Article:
IN THE UNITED STATES DISTRICT COURT FOR THE EASTERN DISTRICT OF CALIFORNIA
February 10, 2009
BRIAN KEITH MONTGOMERY, PETITIONER,
D. K. SISTO, WARDEN, CALIFORNIA STATE PRISON, SOLANO, RESPONDENT.
The opinion of the court was delivered by: James K. Singleton, Jr. United States District Judge
Petitioner Brian Keith Montgomery, a state prisoner proceeding pro se, has filed a petition for relief under 28 U.S.C. 2254. Montgomery is currently in the Custody of the California Department of Corrections and Rehabilitation (CDCR) incarcerated in the California State Prison, Solano. Respondent has answered the petition and Montgomery has filed his traverse.
I. BACKGROUND/PRIOR PROCEEDING
Montgomery is currently serving an indeterminate sentence of 15 years to life upon his conviction for attempted premeditated murder.*fn1
Montgomery was issued a Rules Violation Report (RVR) charging a violation of California Code of Regulations, title 15, § 3006(c)(18), possession of contraband, to wit: tobacco. After a hearing in March 2007 before a Special Hearing Officer (SHO), Montgomery was found guilty. Montgomery exhausted his administrative remedies and filed a habeas corpus petition in the Solano County Superior Court, which denied his petition in a reasoned decision. Subsequent petitions were presented to the California Court of Appeal, First Appellate District, and the California Supreme Court. The California Court of Appeal and California Supreme Court summarily denied Montgomery's petitions without opinion or citation to authority on December 27, 2007, and February 15, 2008, respectively. Montgomery timely filed his petition for relief on February 20, 2008.
II. ISSUES RAISED/DEFENSES
In his petition Montgomery raises two grounds for relief, alleging his due process rights were violated because: (1) there was no evidence that he possessed tobacco and (2) the offense does not rise to the level of a serious rules violation.
Respondent does not assert any affirmative defenses.*fn2
III. STANDARD OF REVIEW
Because Montgomery filed his petition after April 24, 1996, it is governed by the standard of review set forth in the Antiterrorism and Effective Death Penalty Act of 1996 ("AEDPA"), 28 U.S.C. § 2254(d). Consequently, this Court cannot grant relief unless the decision of the California Court of Appeal was "contrary to, or involved an unreasonable application of, clearly established Federal law, as determined by the Supreme Court of the United States" at the time the state court renders its decision or "was based on an unreasonable determination of the facts in light of the evidence presented in the State court proceeding."*fn3 The Supreme Court has explained that "clearly established Federal law" in § 2254(d)(1) "refers to the holdings, as opposed to the dicta, of [the Supreme Court] as of the time of the relevant state-court decision."*fn4
Thus, where holdings of the Supreme Court regarding the issue presented on habeas review are lacking, "it cannot be said that the state court 'unreasonabl[y] appli[ed] clearly established Federal law.'"*fn5 When a claim falls under the "unreasonable application" prong, a state court's application of the Supreme Court precedent must be "objectively unreasonable," "not just incorrect or erroneous."*fn6 The Supreme Court has made clear that the objectively unreasonable standard is a substantially higher threshold than simply believing the state court determination was incorrect.*fn7 Finally, in a federal habeas proceeding, the standard under which this Court must assess the prejudicial impact of constitutional error in a state-court criminal trial is whether the error had a substantial and injurious effect or influence in determining the jury's verdict.*fn8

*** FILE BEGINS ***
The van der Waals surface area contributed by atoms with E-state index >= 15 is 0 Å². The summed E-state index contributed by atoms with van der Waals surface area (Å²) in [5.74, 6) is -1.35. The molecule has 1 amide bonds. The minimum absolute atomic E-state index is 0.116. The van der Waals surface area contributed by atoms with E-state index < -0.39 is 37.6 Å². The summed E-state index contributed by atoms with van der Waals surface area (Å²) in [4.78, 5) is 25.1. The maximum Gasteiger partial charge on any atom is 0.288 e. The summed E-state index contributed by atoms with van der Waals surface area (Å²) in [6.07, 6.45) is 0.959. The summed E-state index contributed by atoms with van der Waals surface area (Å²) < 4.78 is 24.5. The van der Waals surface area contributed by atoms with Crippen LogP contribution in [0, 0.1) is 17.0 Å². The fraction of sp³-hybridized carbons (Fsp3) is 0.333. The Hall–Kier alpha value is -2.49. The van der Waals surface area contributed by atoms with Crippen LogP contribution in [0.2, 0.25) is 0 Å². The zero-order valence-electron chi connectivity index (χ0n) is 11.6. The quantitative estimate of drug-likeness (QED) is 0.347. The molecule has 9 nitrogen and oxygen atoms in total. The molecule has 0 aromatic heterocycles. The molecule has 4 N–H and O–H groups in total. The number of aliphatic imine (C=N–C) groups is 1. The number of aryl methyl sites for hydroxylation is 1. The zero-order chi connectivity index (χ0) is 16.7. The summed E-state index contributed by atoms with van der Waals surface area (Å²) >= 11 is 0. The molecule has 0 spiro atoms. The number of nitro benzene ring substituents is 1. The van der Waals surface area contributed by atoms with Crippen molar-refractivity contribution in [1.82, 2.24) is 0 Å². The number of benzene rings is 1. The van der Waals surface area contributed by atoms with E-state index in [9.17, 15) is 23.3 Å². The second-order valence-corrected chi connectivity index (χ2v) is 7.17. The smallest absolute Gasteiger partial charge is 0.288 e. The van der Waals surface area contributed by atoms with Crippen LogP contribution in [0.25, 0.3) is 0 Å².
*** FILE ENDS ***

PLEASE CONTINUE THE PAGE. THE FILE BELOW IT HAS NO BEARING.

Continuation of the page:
In applying this standard, this Court reviews the last reasoned decision by the state court,*fn9 which in this case was that of the California Superior Court. Under AEDPA, the state court's findings of fact are presumed to be correct unless the petitioner rebuts this presumption by clear and convincing evidence.*fn10
To the extent that Montgomery raises issues of the proper application of State law, they are beyond the purview of this Court in a federal habeas proceeding. It is a fundamental precept of dual federalism that the States possess primary authority for defining and enforcing the criminal law.*fn11 A petitioner may not transform a state-law issue into a federal one by simply asserting a violation of due process.*fn12 Nor may a federal court issue a habeas writ based upon a perceived error of state law, unless the error is sufficiently egregious to amount to a denial of due process under the Fourteenth Amendment.*fn13
Ground 1: Lack of Evidence
After holding an evidentiary hearing, the SHO found:
INMATE PLEA AND STATEMENT
Subject DENIED the charges pleading "Not guilty." Inmate Montgomery stated "There wasn't any tobacco in the cigarettes, they were rolled to play a joke on another inmate."
REQUEST FOR WITNESSES: Subject requested the following witness.
STAFF: Reporting Employee C/O M.R. Herrera. Request Granted.
The witness provided the following information: Q) Were the cigarettes disposed of in the hot trash?
Q) Did you open the cigarettes and inspect the material inside?
Q) How did you determine the substance to be tobacco?
A) By sight and smell based on my experience and knowledge.
EVIDENCE PRESENTED AT THE HEARING
1) Rules Violation Report, dated 02-05-06 and issued to inmate on 02-11-07.
2) Witness Statement by Reporting Employee.
FINDINGS: Subject found GUILTY based upon a preponderance of evidence, which substantiates the charge of "Possession of Tobacco." Basis for the finding included the following: